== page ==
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Citigroup questions if US spectrum shortage exists

Grant Gross | Oct. 3, 2011
For more than two years, the U.S. mobile industry has warned of an upcoming spectrum shortage, but two analysts at Citigroup don't buy it.

For more than two years, the U.S. mobile industry has warned of an upcoming spectrum shortage, but two analysts at Citigroup don't buy it.

AT&T, trade group CTIA and even officials with the U.S. Federal Communications Commission have talked frequently about a coming spectrum crunch, as mobile customers move to data-sucking smartphones and tablets. Smartphones use 24 times the spectrum compared to standard mobile phones, and tablets use 120 times the spectrum, FCC Chairman Julius Genachowski said in a speech on Tuesday.

"The spectrum crunch is the single biggest threat to one of the most promising parts of our economy," Genachowski said.

But Citigroup analysts Jason Bazinet and Michael Rollins questioned what has become the convention wisdom in the mobile industry. The U.S. has plenty of spectrum for mobile broadband, but much of it is in the wrong hands, they said.

U.S. carriers have 538 MHz of spectrum dedicated to mobile data and voice and are only using 192 MHz, the two analysts said in a report released Sept. 22. Major carriers control 422 MHz of spectrum, Bazinet and Rollins estimated.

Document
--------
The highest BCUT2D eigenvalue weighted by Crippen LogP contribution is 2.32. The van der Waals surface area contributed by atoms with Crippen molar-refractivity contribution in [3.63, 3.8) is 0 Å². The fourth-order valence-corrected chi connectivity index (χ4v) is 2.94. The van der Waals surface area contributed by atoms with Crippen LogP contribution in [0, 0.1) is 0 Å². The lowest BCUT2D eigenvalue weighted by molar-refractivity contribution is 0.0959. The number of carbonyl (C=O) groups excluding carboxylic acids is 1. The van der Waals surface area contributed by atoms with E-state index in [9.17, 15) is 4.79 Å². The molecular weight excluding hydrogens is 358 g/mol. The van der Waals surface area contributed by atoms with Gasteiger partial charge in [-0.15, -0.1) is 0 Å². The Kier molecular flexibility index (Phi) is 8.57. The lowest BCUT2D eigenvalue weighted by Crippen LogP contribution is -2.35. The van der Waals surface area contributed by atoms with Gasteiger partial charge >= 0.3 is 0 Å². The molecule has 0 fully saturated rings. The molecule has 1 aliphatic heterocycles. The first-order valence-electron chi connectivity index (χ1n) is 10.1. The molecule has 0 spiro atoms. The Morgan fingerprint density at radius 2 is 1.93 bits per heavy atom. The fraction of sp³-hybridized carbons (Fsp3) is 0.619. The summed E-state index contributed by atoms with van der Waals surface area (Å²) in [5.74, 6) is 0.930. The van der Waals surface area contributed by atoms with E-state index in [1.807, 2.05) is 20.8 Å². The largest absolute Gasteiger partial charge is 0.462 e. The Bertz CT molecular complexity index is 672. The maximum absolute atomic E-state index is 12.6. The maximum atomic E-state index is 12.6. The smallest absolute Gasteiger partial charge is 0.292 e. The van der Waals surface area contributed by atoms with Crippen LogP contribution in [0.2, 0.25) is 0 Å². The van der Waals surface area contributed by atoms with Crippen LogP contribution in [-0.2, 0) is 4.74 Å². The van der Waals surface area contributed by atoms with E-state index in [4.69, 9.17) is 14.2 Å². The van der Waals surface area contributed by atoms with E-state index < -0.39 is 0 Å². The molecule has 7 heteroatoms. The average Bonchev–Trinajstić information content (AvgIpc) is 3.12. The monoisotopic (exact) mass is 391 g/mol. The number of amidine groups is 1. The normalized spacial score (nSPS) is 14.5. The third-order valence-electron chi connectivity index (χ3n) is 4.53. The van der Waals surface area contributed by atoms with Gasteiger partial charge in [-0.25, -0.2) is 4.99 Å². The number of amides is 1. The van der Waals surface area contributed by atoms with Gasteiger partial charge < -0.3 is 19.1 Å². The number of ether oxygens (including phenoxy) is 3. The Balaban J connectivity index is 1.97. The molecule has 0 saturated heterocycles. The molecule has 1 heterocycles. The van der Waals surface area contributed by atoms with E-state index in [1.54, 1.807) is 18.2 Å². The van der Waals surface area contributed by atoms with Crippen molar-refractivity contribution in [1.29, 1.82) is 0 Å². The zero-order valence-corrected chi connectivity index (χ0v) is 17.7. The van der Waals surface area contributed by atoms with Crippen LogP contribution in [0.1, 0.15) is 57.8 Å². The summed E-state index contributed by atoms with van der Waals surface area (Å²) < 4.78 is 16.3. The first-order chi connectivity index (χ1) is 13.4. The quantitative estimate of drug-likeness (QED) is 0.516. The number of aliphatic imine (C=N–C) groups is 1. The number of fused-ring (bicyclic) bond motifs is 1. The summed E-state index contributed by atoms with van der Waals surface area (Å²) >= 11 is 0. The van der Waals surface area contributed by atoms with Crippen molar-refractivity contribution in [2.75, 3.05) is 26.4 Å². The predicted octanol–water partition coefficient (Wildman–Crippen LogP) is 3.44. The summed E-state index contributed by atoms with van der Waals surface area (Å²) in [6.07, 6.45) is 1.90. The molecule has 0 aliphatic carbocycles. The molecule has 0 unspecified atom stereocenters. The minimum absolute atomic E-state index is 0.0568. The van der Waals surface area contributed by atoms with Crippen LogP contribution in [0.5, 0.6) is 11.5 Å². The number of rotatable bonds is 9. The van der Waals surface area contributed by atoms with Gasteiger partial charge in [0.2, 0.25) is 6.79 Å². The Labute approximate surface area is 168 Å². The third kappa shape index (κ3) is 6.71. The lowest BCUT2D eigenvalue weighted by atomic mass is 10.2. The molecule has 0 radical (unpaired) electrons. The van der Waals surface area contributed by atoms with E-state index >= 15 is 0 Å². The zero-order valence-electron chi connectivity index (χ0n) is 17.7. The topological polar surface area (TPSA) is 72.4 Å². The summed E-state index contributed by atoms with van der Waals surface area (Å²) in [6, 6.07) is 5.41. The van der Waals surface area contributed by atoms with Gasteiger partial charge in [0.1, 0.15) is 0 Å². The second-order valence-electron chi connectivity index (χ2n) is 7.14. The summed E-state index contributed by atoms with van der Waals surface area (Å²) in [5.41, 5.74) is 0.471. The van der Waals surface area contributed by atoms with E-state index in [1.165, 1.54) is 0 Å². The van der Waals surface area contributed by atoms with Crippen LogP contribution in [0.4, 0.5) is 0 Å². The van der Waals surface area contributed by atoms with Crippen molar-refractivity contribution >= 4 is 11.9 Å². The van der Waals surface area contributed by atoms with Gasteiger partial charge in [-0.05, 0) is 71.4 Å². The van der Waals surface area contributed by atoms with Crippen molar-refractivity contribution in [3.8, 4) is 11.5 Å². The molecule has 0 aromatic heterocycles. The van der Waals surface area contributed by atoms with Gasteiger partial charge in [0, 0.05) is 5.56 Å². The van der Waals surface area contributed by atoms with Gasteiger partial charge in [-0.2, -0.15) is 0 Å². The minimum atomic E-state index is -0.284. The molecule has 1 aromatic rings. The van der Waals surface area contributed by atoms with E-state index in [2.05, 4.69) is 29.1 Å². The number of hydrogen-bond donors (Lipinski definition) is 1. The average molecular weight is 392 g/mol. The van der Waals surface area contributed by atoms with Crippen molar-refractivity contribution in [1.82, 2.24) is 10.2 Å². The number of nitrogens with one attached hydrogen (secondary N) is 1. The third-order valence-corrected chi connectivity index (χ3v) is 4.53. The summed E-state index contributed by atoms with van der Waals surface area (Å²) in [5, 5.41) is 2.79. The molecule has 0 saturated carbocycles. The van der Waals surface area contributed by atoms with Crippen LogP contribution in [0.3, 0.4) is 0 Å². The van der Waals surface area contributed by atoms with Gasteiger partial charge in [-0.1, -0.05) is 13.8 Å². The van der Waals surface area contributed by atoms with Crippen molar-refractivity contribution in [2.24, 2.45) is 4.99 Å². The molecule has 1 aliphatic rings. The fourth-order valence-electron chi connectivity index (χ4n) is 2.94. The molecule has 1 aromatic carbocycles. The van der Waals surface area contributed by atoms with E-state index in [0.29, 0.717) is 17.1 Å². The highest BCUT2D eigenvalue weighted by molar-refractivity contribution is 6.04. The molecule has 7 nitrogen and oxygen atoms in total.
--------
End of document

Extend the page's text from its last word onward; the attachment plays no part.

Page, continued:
"Too much spectrum is controlled by companies that are not planning on rolling out services or face business and financial challenges," the report said. "And, larger carriers cannot readily convert a substantial portion of their spectrum to 4G services, because most existing spectrum provides 2G-3.5G services to current users."

Some large U.S. carriers may face a spectrum shortage down the road, but much of the U.S. spectrum available for mobile broadband is in the hands of companies slow to move forward with business plans, Rollins said. "It's the control of spectrum, not the availability, that's the real constraint," he said.

Cash-strapped Clearwire has 133 MHz of spectrum, but provides 4G service to markets covering only about 42 percent of the U.S. population. Startup LightSquared controls 59 MHz of spectrum, but its plans to build a nationwide 4G and satellite network are stalled because of interference concerns raised by GPS users.

Dish Network controls 47 MHz of undeveloped spectrum, with the company asking the FCC in August if they can use it to offer LTE (Long Term Evolution) service. The Citigroup report counts the Dish holdings as spectrum available in the future, not currently available spectrum.

In addition, some U.S. carriers have significant amounts of spectrum tied up in 2G and 3G services, Rollins said. He and Bazinet estimated that 147 MHz of the 192 MHz of spectrum now in use for mobile services is currently dedicated to 2G and 3G services.

"Their pace to 4G is dampened by the needs of converting spectrum over to 4G," Rollins said. "Because there's so many [2G and 3G] users on that, they need extra space, they need extra room, to be able to manage this conversion. That's where some specific players could use more spectrum, but there's a lot already licensed in the industry, so it's a question of how they get it."


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